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Research ArticleOpen Access

In Vivo Time-Lapse Observation of PLA/CL and PVDF Surgical Sutures by Optical Coherence Tomography Volume 53- Issue 1

Fengcheng Wei1*, Hinata Nakakubo1, and Masato Ohmi1

  • Department of Medical Physics and Engineering, Division of Health Sciences, Osaka University, Japan

Received: July 31, 2023;   Published: September 26, 2023

*Corresponding author: Fengcheng Wei, Department of Medical Physics and Engineering, Division of Health Sciences, Osaka University, Japan

DOI: 10.26717/BJSTR.2023.53.008335

Abstract PDF


We applied Optical Coherence Tomography (OCT), which has the advantages of high speed and high resolution on imaging, to perform in vivo animal experiments on surgical sutures. A Spectral-Domain OCT system was used to scan the absorbable PLA/CL surgical sutures and Non-absorbable PVDF surgical sutures, both of which had been sutured on a hairless rat. Two kinds of surgical sutures, polylactic acid/polycaprolactone (PLA/CL) compound surgical sutures, which is absorbable, and polyvinylidene fluoride (PVDF), which is non-absorbable, have been sutured on the back of a hairless rat. And a Spectral-Domain OCT was used to take the pictures of both surgical sutures and surrounding tissues every week till PLA/CL sutures was absorbed and broken in order to record and analyzed the changings. As a result, the deposits on the surface of the suture that were observed over time were decomposed substances of keratinocytes and fibers. Furthermore, with the decomposition, the crystal structure of PLA/CL fiber became amorphous, and reflected signal was detected. Some void also appeared which shows that the proliferated part detached from the sutures and the epidermal layer. PLA/CL sutures finally got broken at the 16th week, with the diameter decreased from 220 μm to 180 μm. In vivo time-lapse observation of surgical sutures can be accurately performed by OCT. It is also able to scan not only the surface but also the internals structure like crystal changes of surgical sutures. What’s more, with 40 μm decrease on diameter, PLA/CL sutures broke after 15 weeks.

Keywords: In Vivo Observation; Optical Coherence Tomography; Surgical Suture; Biomaterials

Abbreviations: OCT: Optical Coherence Tomography; PLA: Polylactic Acid; PVDF: Polyvinylidene Fluoride; CL: Crystal Structure


Since the latter half of the 20th century, various surgical sutures have been developed with advances in polymer materials science. Currently, clinically applied surgical sutures are mainly classified into two types: non-absorbable sutures and absorbable sutures. A non-absorbable suture needs to be removed after the wound is healed, and the suture itself is considered not to be decomposed or absorbed and mostly at a lower price range and has stable physical properties [1,2]. However, Poor healing and scarring of suture wounds have been reported when non-absorbable sutures are used [3]. Typical materials include nylon, polypropylene, and polyester. Absorbable sutures are produced using biodegradable materials and degrade with the passage of the time. The decomposition products fall off the skin surface or are excreted through the circulatory system. While there is no need to remove sutures, they are usually more expensive than non-absorbable sutures, their physical properties deteriorate with the passage of time, and there is a risk that they will break before the wound heal [4,5]. Typical materials include polylactic acid, silk, and catgut. There have been many studies on the physical and material properties of sutures. However, in vivo research on their biocompatibility is seldomly done [6-8]. However, as a biomaterial applied to the human body, animal experiments is still an irreplaceable method [9,10]. Therefore, in many cases, the suture is sutured to the living body, and after a certain period, the suture is taken out and measured [11]. If it is removed from the organism, it can be measured using specialized measuring equipment, but it has the disadvantage of using a destructive method which is cutting the surgical sutures and that may cause extra pain to the experimental subjects [12].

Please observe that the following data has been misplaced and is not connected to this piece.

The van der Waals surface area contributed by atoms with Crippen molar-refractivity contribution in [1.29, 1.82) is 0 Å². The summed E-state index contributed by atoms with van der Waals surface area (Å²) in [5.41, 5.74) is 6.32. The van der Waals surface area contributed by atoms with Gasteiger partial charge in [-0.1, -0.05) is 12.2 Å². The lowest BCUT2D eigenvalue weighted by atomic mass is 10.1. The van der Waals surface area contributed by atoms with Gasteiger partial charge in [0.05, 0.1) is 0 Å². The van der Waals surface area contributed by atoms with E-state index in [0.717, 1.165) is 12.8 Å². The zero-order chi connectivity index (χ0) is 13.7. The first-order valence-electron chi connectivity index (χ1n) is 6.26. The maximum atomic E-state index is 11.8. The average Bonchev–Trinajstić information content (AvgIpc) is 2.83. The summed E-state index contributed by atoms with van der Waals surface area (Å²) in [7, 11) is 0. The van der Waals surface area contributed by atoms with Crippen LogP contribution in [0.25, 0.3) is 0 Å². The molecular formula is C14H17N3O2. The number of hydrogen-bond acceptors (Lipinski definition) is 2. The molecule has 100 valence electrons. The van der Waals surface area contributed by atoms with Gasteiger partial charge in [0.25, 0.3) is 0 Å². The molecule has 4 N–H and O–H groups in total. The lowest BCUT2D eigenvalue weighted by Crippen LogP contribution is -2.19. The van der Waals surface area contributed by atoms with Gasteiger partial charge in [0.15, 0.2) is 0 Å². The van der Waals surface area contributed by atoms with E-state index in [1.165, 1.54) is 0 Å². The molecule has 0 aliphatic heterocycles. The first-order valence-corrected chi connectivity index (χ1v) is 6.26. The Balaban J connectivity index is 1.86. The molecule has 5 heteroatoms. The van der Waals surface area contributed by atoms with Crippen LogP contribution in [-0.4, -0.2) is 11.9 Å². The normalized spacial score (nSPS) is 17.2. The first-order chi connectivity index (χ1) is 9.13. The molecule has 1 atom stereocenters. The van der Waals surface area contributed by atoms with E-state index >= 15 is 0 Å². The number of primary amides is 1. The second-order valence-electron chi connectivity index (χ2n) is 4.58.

Until now, almost no studies have been conducted to avoid the above disadvantages and to observe and measure experimental subjects in vivo. Furthermore, a high resolution is required for observing such a fine structure, in which the diameter of the suture thread is basically only a few hundred micrometers. In the case of in vivo, there is movement due to heart pulsation and respiration of experimental animals, so high speed measurement is also required. On the other hand, since the 1990s, Fujimoto et al. have been able to observe eye and skin tissue using noninvasive optical coherence tomography (OCT) technology that detects backscattered and back reflected light [13]. Compared to conventional optical ranging measurements using femtosecond laser pulses, the energy of the light is lower, which makes it possible to apply it to in vivo experiments [14]. Furthermore, by using OCT, it is possible to observe more structures from both soft tissues such as retina layers and muscles and hard tissues such as bones and teeth [15]. In recent years, our laboratory has used OCT to analyze the behavior of the sweat glands on human fingertips during mental sweating [16]. Then, we conducted an in vivo animal experiment using guinea pigs and investigated the allergic dermatitis of skin tissues [17]. Based on the above previous studies, we strongly suggested that in vivo observation on surgical sutures by using high resolution rapid scanning OCT. Therefore, we sutured hairless rats with non-absorbable and absorbable sutures and performed time-lapse observation after surgery by OCT. From the image data, while confirming the change in the diameter of the yarn, it was compared with the reflected signal inside the yarn. Deposits on the outer circumference of the yarn were also examined.

Materials and Methods

Preparations of Experiment

A ten-week-old male hairless rat (SPF, HWY/slc, weight: 280 g) is used and kept in a constant temperature and humidity environment. During rearing, solid feed and tap water were freely taken. Animal experiments were conducted under the permission of the Osaka University Graduate School of Medicine Animal Experiment Ethics Committee. No. 6-0 (diameter approximately 70~100 μm) monofilament polyvinylidene fluoride (PVDF) non-absorbable suture (AR526, manufactured by Kono Seisakusho, blue) and polylactic acid/polycaprolactone (PLA/CL) composite absorbable suture (LC516, manufactured by Kono Seisakusho, purple) was used in our suture surgery. Anesthesia by intraperitoneal administration of a three-kind mixed anesthetic was performed before the suturing surgery. Table 1 shows the amount of anesthetic used. Medetomidine (Nippon Zenyaku Kogyo CO., LTD.), Midazolam (Sandoz AG.), Butorphanol Tartrate (Meiji Animal Health Co., Ltd.) and Saline Solution (Otsuka Pharmaceutical Co., Ltd.) has been used in our research. After the animal's nociceptive reflex disappeared, the suturing operation was started. Two parallel incisions of about 2 cm were made on the animal's back, and four simple sutures were made at intervals of about 4 mm. (Figure 1) The whole suture operation took about 30 minutes.